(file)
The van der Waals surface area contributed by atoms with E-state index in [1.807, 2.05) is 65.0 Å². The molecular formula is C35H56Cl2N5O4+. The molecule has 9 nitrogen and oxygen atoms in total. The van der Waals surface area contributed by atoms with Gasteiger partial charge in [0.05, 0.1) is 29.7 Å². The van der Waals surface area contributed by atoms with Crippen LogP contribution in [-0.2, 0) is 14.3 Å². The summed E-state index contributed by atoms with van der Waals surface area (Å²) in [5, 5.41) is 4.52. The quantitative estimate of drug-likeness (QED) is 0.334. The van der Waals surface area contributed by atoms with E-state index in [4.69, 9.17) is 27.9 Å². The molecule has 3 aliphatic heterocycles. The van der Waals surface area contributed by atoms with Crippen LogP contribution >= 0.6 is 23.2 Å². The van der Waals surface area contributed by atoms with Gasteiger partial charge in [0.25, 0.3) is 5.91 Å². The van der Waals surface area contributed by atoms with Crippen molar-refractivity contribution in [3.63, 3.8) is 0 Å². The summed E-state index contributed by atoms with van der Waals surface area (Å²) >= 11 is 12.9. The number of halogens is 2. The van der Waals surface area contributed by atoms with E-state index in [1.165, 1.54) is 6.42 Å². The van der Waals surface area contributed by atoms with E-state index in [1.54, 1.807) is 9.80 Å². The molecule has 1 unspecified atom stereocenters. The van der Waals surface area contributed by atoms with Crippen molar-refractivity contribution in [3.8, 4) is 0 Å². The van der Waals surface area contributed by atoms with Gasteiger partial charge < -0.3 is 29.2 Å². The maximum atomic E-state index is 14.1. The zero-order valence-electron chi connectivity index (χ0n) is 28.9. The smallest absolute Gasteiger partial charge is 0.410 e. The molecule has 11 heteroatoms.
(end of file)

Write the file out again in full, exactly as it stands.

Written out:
The van der Waals surface area contributed by atoms with E-state index in [1.807, 2.05) is 65.0 Å². The molecular formula is C35H56Cl2N5O4+. The molecule has 9 nitrogen and oxygen atoms in total. The van der Waals surface area contributed by atoms with Gasteiger partial charge in [0.05, 0.1) is 29.7 Å². The van der Waals surface area contributed by atoms with Crippen LogP contribution in [-0.2, 0) is 14.3 Å². The summed E-state index contributed by atoms with van der Waals surface area (Å²) in [5, 5.41) is 4.52. The quantitative estimate of drug-likeness (QED) is 0.334. The van der Waals surface area contributed by atoms with E-state index in [4.69, 9.17) is 27.9 Å². The molecule has 3 aliphatic heterocycles. The van der Waals surface area contributed by atoms with Crippen LogP contribution >= 0.6 is 23.2 Å². The van der Waals surface area contributed by atoms with Gasteiger partial charge in [0.25, 0.3) is 5.91 Å². The van der Waals surface area contributed by atoms with Crippen molar-refractivity contribution in [3.63, 3.8) is 0 Å². The summed E-state index contributed by atoms with van der Waals surface area (Å²) >= 11 is 12.9. The number of halogens is 2. The van der Waals surface area contributed by atoms with E-state index in [1.165, 1.54) is 6.42 Å². The van der Waals surface area contributed by atoms with E-state index in [1.54, 1.807) is 9.80 Å². The molecule has 1 unspecified atom stereocenters. The van der Waals surface area contributed by atoms with Crippen molar-refractivity contribution in [3.8, 4) is 0 Å². The van der Waals surface area contributed by atoms with Gasteiger partial charge < -0.3 is 29.2 Å². The maximum atomic E-state index is 14.1. The zero-order valence-electron chi connectivity index (χ0n) is 28.9. The smallest absolute Gasteiger partial charge is 0.410 e. The molecule has 11 heteroatoms.